Honing Ideas While Speaking Your Mind: Why I Do All These Pundit Shows, Anyway
For me, the most challenging part of the gig is working out ideas. How do I know whether it's worth excavating Anchorwoman or looking skeptically at the CNN/YouTube presidential skirmishes? Around the office, I'm the guy getting into conversations with anyone who will talk to me -- shaping ideas under the guise of BS-ing about the latest American Idol castaway -- until I found a new way to work out ideas.
All this pundit stuff.
This not-so-original realization came to me after reading this Florida Times-Union story which included my comments in a story dissecting it's recent cartoon scandal. As I noted last week, the newspaper was drowning in criticism after printing a cartoon which seemed to utilize some clumsy stereotypes about black folks to make a point about the "Stop Snitching" culture.
At the time, I asked on the blog "Is this cartoon racist?" because I wasn't really sure. But when a friend forwarded a bunch of emails from the listserv of the National Conference of Editorial Writers, I did pen a few emails which clarified my thoughts. The Times-Union wound up publishing part of one email after asking my permission.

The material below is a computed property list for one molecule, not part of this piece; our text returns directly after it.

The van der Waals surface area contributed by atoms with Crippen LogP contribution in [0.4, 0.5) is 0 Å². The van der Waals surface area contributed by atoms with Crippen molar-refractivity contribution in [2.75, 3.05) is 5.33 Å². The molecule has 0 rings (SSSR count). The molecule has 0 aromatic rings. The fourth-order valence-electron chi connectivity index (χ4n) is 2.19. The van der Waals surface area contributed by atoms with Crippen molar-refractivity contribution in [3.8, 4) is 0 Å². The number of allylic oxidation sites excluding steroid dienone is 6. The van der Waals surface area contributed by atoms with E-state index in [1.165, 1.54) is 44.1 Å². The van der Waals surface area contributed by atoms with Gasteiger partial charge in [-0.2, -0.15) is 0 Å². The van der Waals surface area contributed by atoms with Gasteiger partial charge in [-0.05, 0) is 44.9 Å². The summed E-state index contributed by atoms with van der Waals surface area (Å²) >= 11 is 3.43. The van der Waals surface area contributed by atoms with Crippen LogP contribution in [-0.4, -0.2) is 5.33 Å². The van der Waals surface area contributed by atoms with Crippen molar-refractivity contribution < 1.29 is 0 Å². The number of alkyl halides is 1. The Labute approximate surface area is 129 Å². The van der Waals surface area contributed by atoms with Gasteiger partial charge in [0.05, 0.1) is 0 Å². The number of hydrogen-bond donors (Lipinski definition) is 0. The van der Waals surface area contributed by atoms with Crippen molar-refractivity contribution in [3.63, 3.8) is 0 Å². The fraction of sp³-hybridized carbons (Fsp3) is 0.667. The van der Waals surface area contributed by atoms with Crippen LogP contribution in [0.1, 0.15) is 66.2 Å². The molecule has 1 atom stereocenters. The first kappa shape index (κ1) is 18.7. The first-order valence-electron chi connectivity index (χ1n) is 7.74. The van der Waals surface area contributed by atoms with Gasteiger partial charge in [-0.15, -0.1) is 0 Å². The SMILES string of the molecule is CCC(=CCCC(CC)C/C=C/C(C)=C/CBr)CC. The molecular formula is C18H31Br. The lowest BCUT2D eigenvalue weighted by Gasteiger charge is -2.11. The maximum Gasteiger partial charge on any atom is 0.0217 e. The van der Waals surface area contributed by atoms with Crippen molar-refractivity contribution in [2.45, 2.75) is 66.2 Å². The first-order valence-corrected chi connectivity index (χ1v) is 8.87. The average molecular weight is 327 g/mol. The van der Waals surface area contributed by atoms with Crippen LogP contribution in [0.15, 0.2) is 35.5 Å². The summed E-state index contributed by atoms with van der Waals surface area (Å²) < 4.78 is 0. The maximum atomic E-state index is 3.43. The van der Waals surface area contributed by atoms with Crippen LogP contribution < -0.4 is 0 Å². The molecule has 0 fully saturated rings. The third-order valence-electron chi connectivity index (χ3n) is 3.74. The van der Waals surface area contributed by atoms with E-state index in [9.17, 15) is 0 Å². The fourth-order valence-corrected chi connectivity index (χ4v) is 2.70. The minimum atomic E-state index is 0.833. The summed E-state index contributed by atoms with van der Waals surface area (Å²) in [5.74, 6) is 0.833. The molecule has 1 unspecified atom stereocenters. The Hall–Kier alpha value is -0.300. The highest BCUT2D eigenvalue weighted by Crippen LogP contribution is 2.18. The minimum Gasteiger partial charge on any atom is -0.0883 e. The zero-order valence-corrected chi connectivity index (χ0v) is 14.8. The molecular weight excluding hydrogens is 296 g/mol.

Basically, I didn't think the cartoon was racist -- an incendiary term I think is slung around way too much these days -- but I did think it was a stupid way to start a conversation. Especially for a newspaper which in 2000 published an op-ed which garnered national attention for saying slavery had "existed "briefly in America" and "its effects are not permanent."
Jacksonville is an area which struggles mightily with issues of racism and intolerance. So if you're a cartoonist looking to start a community conversation on the stop snitching issue, do you start it with an insult? Or are you really just looking to poke at some people whose choices you find awful, for the benefit of those who agree with you?
Instead, the Times Union columnist focused on my words about how important these issues can be to people of color, because the majority makes decisions based on a stereotypical image of a people rather than its reality. But I kind of wished they had also talked about the area's history of troubled race relations and the newspaper's part in it.
On Sunday, I got a chance to clarify my thoughts on CBS' Kid Nation (button-pushing reality gone too far) and Jon Stewart (equal opportunity skewerer) on CNN's Reliable Sources. Who knew there would be a benefit to all this bloviating beyond giving my mother a chance to see her boy on TV?